There are a number of abrupt scene changes, which threw me off for a while. Once I got used to the characters, I was able to follow the breaks more easily without losing my place in the book.

This was an interesting read and a good story.


Spying on the Temple
Because I had previously read and reviewed one of Joseph Rinaldo's novels, "Hazardous Choices," he offered me a kindle copy of this one to read. I was hesitant, not because I didn't think I would enjoy the book, but because I have a lot of friends who are Mormon and I knew that any favorable review of a book called "A Mormon Massacre" would possibly offend my friends. Still, I loved Mr. Rinaldo's writing and I agreed to read it, but did not promise a review.

This book starts with a well researched, historical massacre of everyone but the very youngest children in a large wagon train, at Mountain Meadows, Utah. This happened as the country was entering the turmoil of the civil war era and ended up not being investigated as completely as it might have at another time in history. The fictional novel itself deals with a young man entering a Mormon group as an inserted "spy" in the modern world. There is a connection to the massacre, but the real story is what is happening deep within the highest, most secret groups in the inner temples of modern Salt Lake City and in an empty barn where a secret army demands blood atonement from heretics and unfaithful women.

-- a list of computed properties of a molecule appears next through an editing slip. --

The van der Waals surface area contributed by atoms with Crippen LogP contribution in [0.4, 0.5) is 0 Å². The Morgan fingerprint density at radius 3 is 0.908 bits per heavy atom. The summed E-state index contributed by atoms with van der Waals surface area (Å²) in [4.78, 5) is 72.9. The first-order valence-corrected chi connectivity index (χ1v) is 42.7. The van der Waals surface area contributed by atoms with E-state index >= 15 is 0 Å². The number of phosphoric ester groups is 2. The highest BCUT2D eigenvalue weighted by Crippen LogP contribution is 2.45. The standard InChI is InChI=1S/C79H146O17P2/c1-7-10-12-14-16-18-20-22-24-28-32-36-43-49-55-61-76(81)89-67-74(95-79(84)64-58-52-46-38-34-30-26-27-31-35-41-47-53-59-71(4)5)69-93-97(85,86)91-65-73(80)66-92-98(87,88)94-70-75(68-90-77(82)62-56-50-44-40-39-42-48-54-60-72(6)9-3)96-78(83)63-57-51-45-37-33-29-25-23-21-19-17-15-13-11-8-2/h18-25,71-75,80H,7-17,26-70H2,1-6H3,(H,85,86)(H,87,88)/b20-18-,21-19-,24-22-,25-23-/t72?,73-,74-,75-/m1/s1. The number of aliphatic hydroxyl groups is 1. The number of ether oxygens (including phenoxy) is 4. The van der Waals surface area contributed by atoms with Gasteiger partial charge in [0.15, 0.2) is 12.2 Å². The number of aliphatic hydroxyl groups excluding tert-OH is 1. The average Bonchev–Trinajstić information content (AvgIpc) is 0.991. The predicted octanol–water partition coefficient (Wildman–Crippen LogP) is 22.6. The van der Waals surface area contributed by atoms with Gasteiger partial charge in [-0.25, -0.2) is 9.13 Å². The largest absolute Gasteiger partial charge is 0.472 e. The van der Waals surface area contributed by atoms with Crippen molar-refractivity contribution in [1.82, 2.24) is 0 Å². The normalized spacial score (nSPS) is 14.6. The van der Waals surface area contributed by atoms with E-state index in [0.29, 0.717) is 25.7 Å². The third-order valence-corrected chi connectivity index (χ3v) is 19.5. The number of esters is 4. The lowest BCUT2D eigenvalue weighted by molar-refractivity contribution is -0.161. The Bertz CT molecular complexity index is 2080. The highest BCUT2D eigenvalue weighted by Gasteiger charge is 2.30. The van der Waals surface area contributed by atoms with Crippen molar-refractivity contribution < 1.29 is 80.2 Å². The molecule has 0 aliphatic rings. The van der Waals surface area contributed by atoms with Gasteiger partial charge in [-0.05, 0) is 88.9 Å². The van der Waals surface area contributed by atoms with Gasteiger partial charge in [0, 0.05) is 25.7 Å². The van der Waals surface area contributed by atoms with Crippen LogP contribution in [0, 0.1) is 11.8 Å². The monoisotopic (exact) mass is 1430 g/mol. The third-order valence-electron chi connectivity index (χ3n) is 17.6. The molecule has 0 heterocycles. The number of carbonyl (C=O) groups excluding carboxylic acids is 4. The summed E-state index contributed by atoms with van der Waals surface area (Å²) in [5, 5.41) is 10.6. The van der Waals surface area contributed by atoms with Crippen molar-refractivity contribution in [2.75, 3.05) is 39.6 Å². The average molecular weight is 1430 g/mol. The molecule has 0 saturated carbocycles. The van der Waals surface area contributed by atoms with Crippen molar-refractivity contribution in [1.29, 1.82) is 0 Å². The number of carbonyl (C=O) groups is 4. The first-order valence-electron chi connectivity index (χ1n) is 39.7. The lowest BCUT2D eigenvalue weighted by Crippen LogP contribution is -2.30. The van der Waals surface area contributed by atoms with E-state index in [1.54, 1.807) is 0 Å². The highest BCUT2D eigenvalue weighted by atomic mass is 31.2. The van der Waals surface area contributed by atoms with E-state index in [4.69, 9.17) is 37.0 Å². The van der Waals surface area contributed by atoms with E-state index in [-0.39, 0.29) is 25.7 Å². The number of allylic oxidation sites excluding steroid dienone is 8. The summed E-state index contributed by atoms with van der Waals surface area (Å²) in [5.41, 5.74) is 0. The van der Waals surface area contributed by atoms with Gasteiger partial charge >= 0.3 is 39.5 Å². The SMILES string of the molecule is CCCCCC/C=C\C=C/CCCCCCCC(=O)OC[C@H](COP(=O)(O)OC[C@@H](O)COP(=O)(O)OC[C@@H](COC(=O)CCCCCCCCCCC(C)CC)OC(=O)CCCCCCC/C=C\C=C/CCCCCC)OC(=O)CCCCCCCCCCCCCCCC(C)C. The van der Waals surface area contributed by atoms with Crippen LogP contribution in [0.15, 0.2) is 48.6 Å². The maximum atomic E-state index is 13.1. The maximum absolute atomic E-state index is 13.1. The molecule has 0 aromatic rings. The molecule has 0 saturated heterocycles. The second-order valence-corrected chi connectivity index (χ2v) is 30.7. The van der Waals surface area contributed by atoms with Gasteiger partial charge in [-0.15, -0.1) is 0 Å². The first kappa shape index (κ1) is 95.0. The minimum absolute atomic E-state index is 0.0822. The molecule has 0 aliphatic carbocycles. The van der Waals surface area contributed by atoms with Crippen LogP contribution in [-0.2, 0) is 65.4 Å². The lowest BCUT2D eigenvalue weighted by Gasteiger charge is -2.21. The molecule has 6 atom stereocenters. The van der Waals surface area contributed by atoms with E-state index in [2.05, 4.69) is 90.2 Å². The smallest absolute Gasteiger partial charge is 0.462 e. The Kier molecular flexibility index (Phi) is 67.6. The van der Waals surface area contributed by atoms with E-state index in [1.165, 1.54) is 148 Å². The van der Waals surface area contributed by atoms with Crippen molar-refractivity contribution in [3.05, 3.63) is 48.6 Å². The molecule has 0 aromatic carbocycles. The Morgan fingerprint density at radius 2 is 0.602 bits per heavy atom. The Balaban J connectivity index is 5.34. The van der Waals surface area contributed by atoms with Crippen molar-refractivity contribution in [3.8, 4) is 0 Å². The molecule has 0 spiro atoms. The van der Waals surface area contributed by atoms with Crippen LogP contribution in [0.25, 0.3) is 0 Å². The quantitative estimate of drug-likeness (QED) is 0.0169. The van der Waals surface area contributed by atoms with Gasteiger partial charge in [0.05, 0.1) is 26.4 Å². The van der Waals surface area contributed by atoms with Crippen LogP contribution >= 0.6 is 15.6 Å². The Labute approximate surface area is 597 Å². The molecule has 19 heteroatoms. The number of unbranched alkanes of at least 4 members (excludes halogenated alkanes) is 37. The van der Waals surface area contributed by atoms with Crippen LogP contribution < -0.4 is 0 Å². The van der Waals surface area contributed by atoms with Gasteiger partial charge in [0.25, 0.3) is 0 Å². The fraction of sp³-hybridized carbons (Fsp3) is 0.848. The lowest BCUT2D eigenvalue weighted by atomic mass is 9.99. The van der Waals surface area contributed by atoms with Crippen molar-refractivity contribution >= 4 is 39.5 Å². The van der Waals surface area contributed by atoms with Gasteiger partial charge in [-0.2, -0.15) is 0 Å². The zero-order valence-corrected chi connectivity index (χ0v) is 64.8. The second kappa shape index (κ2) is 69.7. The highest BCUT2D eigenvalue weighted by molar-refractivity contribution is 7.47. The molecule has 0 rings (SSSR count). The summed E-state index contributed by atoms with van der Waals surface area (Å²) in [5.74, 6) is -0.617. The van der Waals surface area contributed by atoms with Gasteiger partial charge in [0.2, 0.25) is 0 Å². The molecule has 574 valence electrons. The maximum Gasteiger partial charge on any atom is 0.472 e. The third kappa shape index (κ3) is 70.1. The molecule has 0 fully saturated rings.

I loved the intensity of this novel, and the well written story carried me along so that I avoided a few other books I already had started in favor of finding out what would happen next here. I know my Mormon friends would not love this book, but in all honesty, Mr. Rinaldo creates modern Mormons who are realistic and multi-dimensional. He clearly shows the kindness and concern and humanity of most of the members, while also showing the manipulation and insanity in his villain. Of course his villain, a fictional person, happens to be the head of the Mormon Church. His insanity is complete but it progresses along such a natural path that he pulls his followers along that road much farther than they would have ever expected to go.

What I love most about this novel is the characters within it. Each is so complete and well crafted that it becomes hard to believe they are fictional characters. I had to care about them, and love them or hate them. There was no way to put down this book and stop reading once I had entered its pages.


In God We... Trust?
This is a novel based on a true historical event, the Mountain Meadow massacre, a polarizing event that directly & indirectly shapes the life of the protagonist.

If you're looking for a politically correct novel, don't buy this one. It brings out the best and worst in everyone and shows how we shape our reality based on our beliefs.

The book keeps multiple plots and subplots going at once, but it is never confusing. There is always so much going on at high intensity that I had a hard time putting the book down.

5 Stars is for the plot, readability and intensity level. It would make a great movie.